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As we enjoy the last few days of summer, our thoughts start to turn to new routines – but not all of us are keen on a hard September reset. Here are four ways to ensure you make your habits stick.

Even if you haven’t jetted off anywhere this summer, the arrival of autumn heralds a new start approach.

There’s something about September that feels like a beginning, and it can be tempting to go all-in on a new fitness regime and develop some new habits before the inevitable Christmas break.

But just because we can do something, it doesn’t always mean that we should – and this particularly applies to going headfirst into a hardcore exercise routine that feels unsustainable and overly challenging. 

So, if you’re keen to make some changes this month but aren’t sure where to start, here are four tips to do so in a gentle, sustainable way.

Start small and change one thing 

It’s easy to get carried away when we think about starting a new exercise kick or when we’re returning to working out after a break.

But going too hard too fast can – and likely will – lead to burnout. If you’re trying to overhaul your sleep, diet, fitness, stress levels, and more all at once (and we get it, we’re constantly being told to), you’re likely to feel overwhelmed and as though you’re failing a few days or even weeks in.

“As a specialist women’s health and fitness coach, I wouldn’t recommend signing up to the latest fitness and diet trends on social media,” says trainer Mari-Carmen Sanchez-Morris. “Often these fitness resets/trends are unsustainable and highly restrictive. Instead, choose an exercise discipline you enjoy and start small.”

We’re talking about increasing your daily step count (if walking is your thing), or trying a 20-minute strength class a couple of times a week, and building from there. 

The key here is to change one thing at a time.

“Habits can take anywhere from 21 days or more to establish,” explains trainer Beth Davies, “so start by building up gym visits or home workouts. Or start by having protein at each meal or eating more veg – just don’t do it all at once.”

And remember: it’s about progress over perfection.

“In his book Atomic Habits, James Clear talks about aiming to improve by only 1% each day,” notes Kirsten Whitehouse, trainer and founder of Wolf Approach Fitness. “Small changes may not be noticeable immediately – this is what makes them attainable and sustainable – but they soon add up to lasting improvement.”

 Follow your heart 

We’ve said it before, and we’ll say it again: find movement that you enjoy and makes your heart sing, and you’ll keep coming back for more. Who wants to set their alarm for 6 a.m. to do something they hate?

“Find an exercise or a way of eating that you enjoy and can see yourself doing for the long term,” agrees Davies. “If food and exercise is a means to an end, you may see short-term results but find them difficult to maintain.”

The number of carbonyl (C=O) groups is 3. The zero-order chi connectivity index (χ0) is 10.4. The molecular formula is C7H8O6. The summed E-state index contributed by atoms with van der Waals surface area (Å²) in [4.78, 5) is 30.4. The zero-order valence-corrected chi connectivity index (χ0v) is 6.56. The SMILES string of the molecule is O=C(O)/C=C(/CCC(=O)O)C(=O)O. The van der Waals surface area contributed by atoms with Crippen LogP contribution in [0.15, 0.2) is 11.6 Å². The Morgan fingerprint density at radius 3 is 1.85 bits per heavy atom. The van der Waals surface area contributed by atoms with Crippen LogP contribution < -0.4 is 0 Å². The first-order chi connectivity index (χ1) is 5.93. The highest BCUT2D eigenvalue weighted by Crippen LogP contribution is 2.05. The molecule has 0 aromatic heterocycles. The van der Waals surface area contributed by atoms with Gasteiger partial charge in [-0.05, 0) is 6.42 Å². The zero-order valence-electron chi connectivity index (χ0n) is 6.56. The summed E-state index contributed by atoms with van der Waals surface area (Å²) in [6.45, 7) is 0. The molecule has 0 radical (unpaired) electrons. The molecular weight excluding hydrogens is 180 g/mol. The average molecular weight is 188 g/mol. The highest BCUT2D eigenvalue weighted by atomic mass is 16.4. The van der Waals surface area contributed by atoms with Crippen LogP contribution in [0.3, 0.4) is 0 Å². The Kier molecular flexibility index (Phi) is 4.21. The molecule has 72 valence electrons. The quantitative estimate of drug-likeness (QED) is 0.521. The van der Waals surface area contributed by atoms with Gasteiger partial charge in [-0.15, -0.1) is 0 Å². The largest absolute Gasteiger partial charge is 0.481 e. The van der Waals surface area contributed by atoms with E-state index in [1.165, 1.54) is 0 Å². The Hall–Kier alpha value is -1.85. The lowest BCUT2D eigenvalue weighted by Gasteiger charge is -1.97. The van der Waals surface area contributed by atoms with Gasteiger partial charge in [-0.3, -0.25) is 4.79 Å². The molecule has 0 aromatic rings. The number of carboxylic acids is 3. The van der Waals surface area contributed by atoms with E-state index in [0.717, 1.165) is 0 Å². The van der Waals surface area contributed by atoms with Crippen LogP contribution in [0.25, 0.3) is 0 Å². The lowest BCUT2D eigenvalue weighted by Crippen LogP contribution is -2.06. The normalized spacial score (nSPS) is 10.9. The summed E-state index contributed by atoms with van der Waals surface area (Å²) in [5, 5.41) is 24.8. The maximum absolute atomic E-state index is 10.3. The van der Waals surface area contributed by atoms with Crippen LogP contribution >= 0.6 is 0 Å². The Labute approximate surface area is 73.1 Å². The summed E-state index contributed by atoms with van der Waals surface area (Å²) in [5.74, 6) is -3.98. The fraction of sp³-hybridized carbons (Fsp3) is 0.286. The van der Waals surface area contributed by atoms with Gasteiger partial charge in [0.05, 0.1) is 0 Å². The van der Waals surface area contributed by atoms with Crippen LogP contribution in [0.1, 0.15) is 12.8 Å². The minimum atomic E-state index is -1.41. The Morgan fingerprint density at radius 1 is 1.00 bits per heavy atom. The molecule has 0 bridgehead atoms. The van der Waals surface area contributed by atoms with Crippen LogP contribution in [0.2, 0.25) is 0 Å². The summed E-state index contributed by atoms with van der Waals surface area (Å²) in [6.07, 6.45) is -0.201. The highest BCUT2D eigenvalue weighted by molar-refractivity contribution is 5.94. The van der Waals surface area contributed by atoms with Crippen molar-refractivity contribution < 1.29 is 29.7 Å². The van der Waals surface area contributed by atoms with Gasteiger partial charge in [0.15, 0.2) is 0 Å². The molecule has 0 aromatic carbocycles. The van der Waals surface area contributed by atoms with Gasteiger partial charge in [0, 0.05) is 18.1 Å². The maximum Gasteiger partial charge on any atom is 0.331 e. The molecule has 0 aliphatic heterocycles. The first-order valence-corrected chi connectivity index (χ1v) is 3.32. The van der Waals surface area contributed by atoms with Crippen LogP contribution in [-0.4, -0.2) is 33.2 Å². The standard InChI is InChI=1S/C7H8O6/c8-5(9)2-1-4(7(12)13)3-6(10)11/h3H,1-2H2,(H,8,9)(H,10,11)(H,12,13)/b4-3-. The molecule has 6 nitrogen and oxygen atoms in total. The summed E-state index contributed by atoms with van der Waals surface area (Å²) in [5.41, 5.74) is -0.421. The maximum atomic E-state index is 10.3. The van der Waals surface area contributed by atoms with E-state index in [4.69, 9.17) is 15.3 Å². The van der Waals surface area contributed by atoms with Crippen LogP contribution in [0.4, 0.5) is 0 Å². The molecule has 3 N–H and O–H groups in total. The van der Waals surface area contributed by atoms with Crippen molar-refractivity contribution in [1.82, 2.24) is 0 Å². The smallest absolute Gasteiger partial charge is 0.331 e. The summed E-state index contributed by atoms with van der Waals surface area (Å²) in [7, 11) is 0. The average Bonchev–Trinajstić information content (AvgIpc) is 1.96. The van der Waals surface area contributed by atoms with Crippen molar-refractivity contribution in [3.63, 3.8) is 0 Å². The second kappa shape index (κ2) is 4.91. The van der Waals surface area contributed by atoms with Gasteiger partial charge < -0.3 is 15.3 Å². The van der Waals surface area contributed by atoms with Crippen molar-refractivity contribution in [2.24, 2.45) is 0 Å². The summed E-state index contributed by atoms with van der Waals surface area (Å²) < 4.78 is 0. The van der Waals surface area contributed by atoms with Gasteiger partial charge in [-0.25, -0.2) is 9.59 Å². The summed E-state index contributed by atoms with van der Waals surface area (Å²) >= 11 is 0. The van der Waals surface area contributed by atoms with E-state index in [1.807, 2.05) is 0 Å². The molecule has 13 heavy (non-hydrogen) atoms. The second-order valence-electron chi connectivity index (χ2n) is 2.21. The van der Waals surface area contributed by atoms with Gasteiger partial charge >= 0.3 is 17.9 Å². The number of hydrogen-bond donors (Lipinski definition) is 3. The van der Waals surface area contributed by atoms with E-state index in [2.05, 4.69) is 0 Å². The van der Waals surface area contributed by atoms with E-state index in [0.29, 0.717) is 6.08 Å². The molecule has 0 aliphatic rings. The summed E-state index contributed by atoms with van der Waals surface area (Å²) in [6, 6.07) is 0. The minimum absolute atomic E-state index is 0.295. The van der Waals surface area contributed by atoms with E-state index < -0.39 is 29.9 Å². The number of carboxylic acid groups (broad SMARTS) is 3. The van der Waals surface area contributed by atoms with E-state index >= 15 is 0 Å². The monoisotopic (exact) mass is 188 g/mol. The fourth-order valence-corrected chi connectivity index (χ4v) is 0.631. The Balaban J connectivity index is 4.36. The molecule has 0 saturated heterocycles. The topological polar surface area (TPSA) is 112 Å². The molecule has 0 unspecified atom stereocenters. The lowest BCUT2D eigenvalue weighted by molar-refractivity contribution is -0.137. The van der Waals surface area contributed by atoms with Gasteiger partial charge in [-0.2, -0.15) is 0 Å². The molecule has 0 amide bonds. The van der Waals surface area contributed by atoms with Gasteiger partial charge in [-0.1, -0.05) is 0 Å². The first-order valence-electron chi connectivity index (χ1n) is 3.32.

Think about the reasons you want to make a change – ensuring your regime is aligned with your values will make it easier and more intuitive to stick to. 

Be kind to yourself   

Let’s face it, life is hectic. And some days, even the most committed of us can’t find a way to make things work. We’re grabbing food on the run or chilling on the sofa rather than hitting the gym – and we’re here to tell you, that is totally fine.

“Know that some days or weeks these new habits might feel hard and that’s OK,” stresses Davies. “What can feel like a backward step isn’t really – be kind to yourself.”

There’s one thing an all-or-nothing mindset achieves – and that’s feeling you’ve failed.

“Clients who want a hard and fast approach tend to have a 100% compliance rate for a few weeks but sooner or later they will miss a workout or want to have a drink or pizza – it’s only natural and it’s totally OK. 

“Sadly, the ‘all or nothing’ client doesn’t see it this way and the 100% perfection can quickly turn into a feeling of 100% failure. This results in disillusion and clients quickly stop their well-being journey.”

Seek expert advice and support

Even the most committed, knowledgeable exerciser can reap benefits from some expert advice every now and again. This might be trying a new discipline (think switching from HIIT to barre) or working with a nutritionist to ensure you’re meeting your food needs.

“Work with a coach or trainer whose approach to exercise and eating well feels sustainable and is backed by good education and experience,” advises Davies. “This is especially important if you are coming from a place where you haven’t been exercising or eating well because your life isn’t yet set up to meet these new habits.”

Everyone needs a little help and guidance along the way, and it’s important to keep in mind that health and fitness aren’t just about what we eat and how much we work out.

“A coach can help you to look after your mindset and mental wellbeing alongside your physical health,” agrees Whitehouse. “The aim is to focus on stress levels, eat for health, and get enough sleep.”

Slow and steady wins the race

The opinions shared in the GymNation blog articles are solely those of the respective authors and may not represent the perspectives of GymNation or any member of the GymNation team.